Graphic by Valerie De La O.
The last thing on most high schoolers’ brain is political involvement. Without being of voting age, political life seems meaningless and far away.
However, high school is a vital time to teach citizens how to be politically active and establish political efficacy.
In a 2016 study conducted by the Annenberg Public Policy Center, only a quarter of citizens could name all three branches of the United States government, and only one-third of participants could name any one of the three.
Similarly, famous comedian and talk show host Jay Leno interviewed people on the street in his segment “Jaywalking.” Leno would ask random people questions from the United States citizenship test. The only question that was answered correctly was: “What is the national anthem?”
This lack of knowledge could be one of the main contributors to the poor amount of political involvement in the United States. In fact, according to the Pew Research Center, the US placed 26th out of a list of 32 developed countries when it came to voter turnout.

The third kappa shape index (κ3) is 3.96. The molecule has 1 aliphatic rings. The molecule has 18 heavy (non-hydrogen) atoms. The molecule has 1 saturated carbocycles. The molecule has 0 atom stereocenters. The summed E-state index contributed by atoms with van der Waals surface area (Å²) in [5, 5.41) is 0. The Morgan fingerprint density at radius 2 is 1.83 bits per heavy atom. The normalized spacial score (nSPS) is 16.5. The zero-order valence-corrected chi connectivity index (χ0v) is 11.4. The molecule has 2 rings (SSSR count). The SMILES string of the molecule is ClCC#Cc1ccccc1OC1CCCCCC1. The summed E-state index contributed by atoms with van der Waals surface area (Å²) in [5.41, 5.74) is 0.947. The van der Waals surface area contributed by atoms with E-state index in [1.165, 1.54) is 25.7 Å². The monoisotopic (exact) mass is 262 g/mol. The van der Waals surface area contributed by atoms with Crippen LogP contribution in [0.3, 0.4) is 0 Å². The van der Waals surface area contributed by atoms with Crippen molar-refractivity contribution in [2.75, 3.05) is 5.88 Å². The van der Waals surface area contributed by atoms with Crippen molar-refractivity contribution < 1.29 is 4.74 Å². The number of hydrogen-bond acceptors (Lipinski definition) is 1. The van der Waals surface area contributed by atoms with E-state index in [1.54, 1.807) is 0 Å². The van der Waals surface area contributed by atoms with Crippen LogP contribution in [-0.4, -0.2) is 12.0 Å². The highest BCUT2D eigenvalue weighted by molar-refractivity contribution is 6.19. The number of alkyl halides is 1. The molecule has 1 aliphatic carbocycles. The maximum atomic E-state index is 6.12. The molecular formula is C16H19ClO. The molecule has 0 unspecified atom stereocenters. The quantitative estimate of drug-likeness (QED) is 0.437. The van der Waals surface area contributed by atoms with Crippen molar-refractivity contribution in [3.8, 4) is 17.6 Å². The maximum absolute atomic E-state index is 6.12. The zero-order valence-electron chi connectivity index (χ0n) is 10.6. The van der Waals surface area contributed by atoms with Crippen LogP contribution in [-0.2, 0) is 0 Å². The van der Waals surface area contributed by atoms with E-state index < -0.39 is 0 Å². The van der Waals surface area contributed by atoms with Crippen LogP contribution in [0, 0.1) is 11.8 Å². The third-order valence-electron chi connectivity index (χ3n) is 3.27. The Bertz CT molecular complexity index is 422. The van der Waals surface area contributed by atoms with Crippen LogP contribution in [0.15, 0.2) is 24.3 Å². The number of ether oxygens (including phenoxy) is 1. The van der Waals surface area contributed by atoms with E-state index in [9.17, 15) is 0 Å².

One of the ways to solve this problem is to give citizens, specifically high school students, the knowledge they need in order to feel comfortable enough to vote.
Most high schools usually require just half of a year of a civics class in order to graduate, and the school environment can often focus on tests and grades, not experiences and participation.
In a study done on high school seniors by Brookings Public Policy Institution, 70 percent of students said they had never written a letter to give an opinion or help solve a problem. Fifty-three percent had never had outside speakers or gone on a politically focused field trip.
“Our analysis of state policy and self-reported student experiences indicates that most states do include important aspects of a quality civics education in their standards and curricula,” the Brookings study reported. “However, there is room to grow in incorporating more participatory components of civics education into students’ experiences.”
An important thing to remember when considering our youth’s engagement in the political world is that they can do more than just vote. If teachers include these other ways to be politically involved, political efficacy may rise.
Other ways to get involved include, but are not limited to:
- Knowing who your local officials are and talking to them.
- Attending town hall/city council meetings.
- Participating in protests.
- Volunteering for a cause.
- Writing letters.
Utah’s policy on civic education is available by going to https://utah.gov/ and searching R277-475.